Streambank Revegetation and Protection: A Guide for Alaska
Revegetation Techniques: Live Staking

Live staking is a simple technique that installs a dormant cutting directly into the ground. This technique is often utilized where single stem plantings will provide adequate plant cover, slope stability and fish habitat. Live staking should be combined with other revegetation techniques; these may include anchoring bundles, brush mats and erosion control fabric.

Collection, storage and planting information is described under Dormant Cuttings.

Prepare several live stakes from one dormant cutting. Cut stakes 10 to 18 inches long, 1/2 to 2 inches in diameter (slightly larger diameter cuttings will also work). Discard flower buds ("pussy willows"). Flower buds typically occur at the top 2/3 of a branch that was produced during the past growing season. At least one or two leaf buds that are smaller than flower buds must be present near the top of each live stake.

Select planting sites carefully since live stakes require moist soils. The bottom 6 inches needs to be in permanently moist soils. If planted on drier slopes, survivability will decrease. Watering could increase survival and promote plant growth. Occasional deep watering is more effective and encourages deeper rooting than frequent light watering. Water during the first 6 weeks after planting if in non-permanently moist soil.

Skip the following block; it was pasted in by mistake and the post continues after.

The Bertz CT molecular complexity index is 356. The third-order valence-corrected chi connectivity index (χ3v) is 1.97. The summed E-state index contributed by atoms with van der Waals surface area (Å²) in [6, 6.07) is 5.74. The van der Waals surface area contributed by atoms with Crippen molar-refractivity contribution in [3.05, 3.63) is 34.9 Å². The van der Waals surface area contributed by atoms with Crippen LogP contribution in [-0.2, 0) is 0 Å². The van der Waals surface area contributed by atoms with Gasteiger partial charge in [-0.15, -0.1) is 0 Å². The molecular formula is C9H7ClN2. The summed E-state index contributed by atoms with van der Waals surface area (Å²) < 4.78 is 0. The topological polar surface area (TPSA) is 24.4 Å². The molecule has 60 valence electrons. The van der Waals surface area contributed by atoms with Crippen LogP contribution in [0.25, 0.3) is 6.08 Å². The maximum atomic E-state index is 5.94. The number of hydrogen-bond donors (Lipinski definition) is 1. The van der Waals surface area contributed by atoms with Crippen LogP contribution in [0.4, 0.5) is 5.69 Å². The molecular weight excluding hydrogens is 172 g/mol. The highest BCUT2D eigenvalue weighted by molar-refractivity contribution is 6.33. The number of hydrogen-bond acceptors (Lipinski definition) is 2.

Use rebar, 3/4 inch or less in diameter, to create a planting hole for longer stakes, particularly when planting in compact and gravelly soils. A shovel or hydraulic drill may also be used. Tightly pack the soil around the stake so that no air pockets remain.

Plant stakes upright 1 to 3 feet on center. Stakes should be planted as vertically as possible, placing at least 3/4 of the stake below ground so that only one or two leaf buds are left exposed above the ground. The intent is to maximize the surface area for rooting so a good root system can develop and support a healthy shoot system. If more than one or two buds, 1/4 of the stake, or 4 inches of the live stake is extending above the soil surface, trim the stake.

Water to help remove air pockets and increase contact between the soil and surface of the live stake. Moist soil is needed during the period the live stake is rooting and becoming established, at least 4 to 6 weeks after planting. Topsoil is not required. Survival rates for drier sites may be increased if larger cuttings are used along with increased watering.


  • Inexpensive
  • Not labor intensive
  • Low tech
  • May plant in high densities


  • Low survival compared with other revegetation techniques discussed
  • Should be used in conjunction with other revegetation techniques
  • Ease of planting is dependant on soil type and site condition
  • Should only be used at sites with moist soils, or prepare to water extensively

Live Staking
Deep Creek eroded streambank 1993
Deep Creek 1993: Severely eroded streambank at popoular recreation site
Deep Creek after restoration 1996
Brush mat and live siltation after three growing seasons (August 1996)